This month we bring you a Woman who by definition is a hero. Her journey and story are sure to inspire and encourage you — meet Gretchen Evans.
Heroes Come in All Forms
In November 2020, ElliptiGO had the opportunity to give back, partnering with The Challenged Athletes Foundation (CAF) whose mission is to serve people with physical disabilities through sport and fitness with meaningful grants. Over the last 27 years, they have given over 30,000 grants to individuals with permanent physical disabilities worldwide. As part of this partnership, we donated 20% of ElliptiGO Bike sales for the month of November, with the goal of $70,000 in the form of bikes and Fluid 365 stationary trainers.
One of CAF’s programs, Operation Rebound®, focuses on strengthening the mental and physical well-being of veterans, military personnel, and first responders with permanent physical injuries by providing them opportunities to use sports and fitness to re-integrate into our communities and be empowered.
ElliptiGO met our goal of donating $70,000 worth of equipment to CAF, and we are so proud to introduce our very first recipient of that partnership, Gretchen Evans!
The epitome of humbleness, Command Sergeant Major Gretchen Evans mentioned nothing about her several awards, including the Presidential Unit Citation Medal, the Bronze Star for valor and heroism in combat in Afghanistan, six Meritorious Service Medals, Global War on Terrorism ribbons, and numerous other awards in her ElliptiGO interview.
She is one of the most decorated female veterans in U.S. history. Holding the highest rank an enlisted soldier can achieve, Command Sergeant Major, she was responsible for the personnel and security on all bases and forwarding operation bases in Afghanistan, overseeing more than 30,000 ground troops.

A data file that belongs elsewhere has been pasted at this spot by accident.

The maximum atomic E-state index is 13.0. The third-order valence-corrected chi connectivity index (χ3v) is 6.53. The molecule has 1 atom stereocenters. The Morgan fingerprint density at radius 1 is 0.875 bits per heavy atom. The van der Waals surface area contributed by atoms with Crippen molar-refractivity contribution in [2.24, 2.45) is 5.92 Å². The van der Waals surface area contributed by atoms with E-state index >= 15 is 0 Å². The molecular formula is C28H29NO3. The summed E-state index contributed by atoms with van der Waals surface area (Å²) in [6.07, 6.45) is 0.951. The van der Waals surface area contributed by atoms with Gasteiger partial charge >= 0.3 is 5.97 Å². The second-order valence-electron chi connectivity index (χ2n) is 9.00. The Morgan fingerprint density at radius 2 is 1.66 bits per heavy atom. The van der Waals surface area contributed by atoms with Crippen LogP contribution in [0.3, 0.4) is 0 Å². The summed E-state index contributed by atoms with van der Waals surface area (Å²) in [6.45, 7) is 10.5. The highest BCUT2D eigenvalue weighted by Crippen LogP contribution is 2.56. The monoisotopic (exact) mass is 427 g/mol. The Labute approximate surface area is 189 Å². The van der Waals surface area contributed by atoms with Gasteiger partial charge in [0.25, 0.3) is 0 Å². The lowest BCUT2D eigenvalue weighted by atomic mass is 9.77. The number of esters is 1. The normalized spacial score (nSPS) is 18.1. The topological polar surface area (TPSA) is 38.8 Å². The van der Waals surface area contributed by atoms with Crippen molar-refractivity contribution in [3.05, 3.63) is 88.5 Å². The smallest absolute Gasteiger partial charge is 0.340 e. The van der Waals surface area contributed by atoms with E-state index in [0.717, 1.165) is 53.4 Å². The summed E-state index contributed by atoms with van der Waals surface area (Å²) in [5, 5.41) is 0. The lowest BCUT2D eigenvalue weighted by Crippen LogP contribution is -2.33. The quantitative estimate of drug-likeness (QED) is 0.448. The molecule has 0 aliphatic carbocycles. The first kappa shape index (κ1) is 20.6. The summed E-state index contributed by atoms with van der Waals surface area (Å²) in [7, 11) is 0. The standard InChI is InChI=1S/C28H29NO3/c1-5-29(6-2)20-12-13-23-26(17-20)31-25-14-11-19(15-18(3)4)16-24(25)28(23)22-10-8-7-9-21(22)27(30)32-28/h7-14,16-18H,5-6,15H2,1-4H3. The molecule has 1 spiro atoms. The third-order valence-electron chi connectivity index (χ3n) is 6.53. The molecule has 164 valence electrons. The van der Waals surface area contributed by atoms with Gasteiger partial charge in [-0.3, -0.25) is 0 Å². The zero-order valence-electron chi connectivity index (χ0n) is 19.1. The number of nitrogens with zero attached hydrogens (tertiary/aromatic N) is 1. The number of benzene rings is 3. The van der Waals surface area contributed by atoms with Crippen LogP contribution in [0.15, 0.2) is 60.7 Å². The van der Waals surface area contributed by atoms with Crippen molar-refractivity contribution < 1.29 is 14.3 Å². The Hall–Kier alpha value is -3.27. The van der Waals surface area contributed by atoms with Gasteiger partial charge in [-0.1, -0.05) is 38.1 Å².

Gretchen served 27 years, with a life-changing event in 2006 while serving in Afghanistan. Command Sergeant Major Evans was severely wounded by incoming fire, with a rocket blast causing debilitating injuries, including internal and brain injury, along with the loss of all hearing.
Gretchen was inducted into the U.S. Veterans Hall of Fame on March 6, 2021 for her outstanding and meritorious service within the United States Army and within her community.
“I served 27 years in the military. My military occupational specialties were Intelligence Analyst, Counterintelligence Agent, and Paratrooper. I loved the military, serving my country, and taking care of my troops. I was a distance runner even before entering the military.
I was wounded in Afghanistan which resulted in a traumatic brain injury, hearing loss, and other injuries. This was devastating to me. I felt lost and without purpose for a very long time.
Sports, especially running marathons, long bike rides and hiking were what kept me from falling into despair. Being outside surrounded by beauty while working my body hard brought congruence to my life.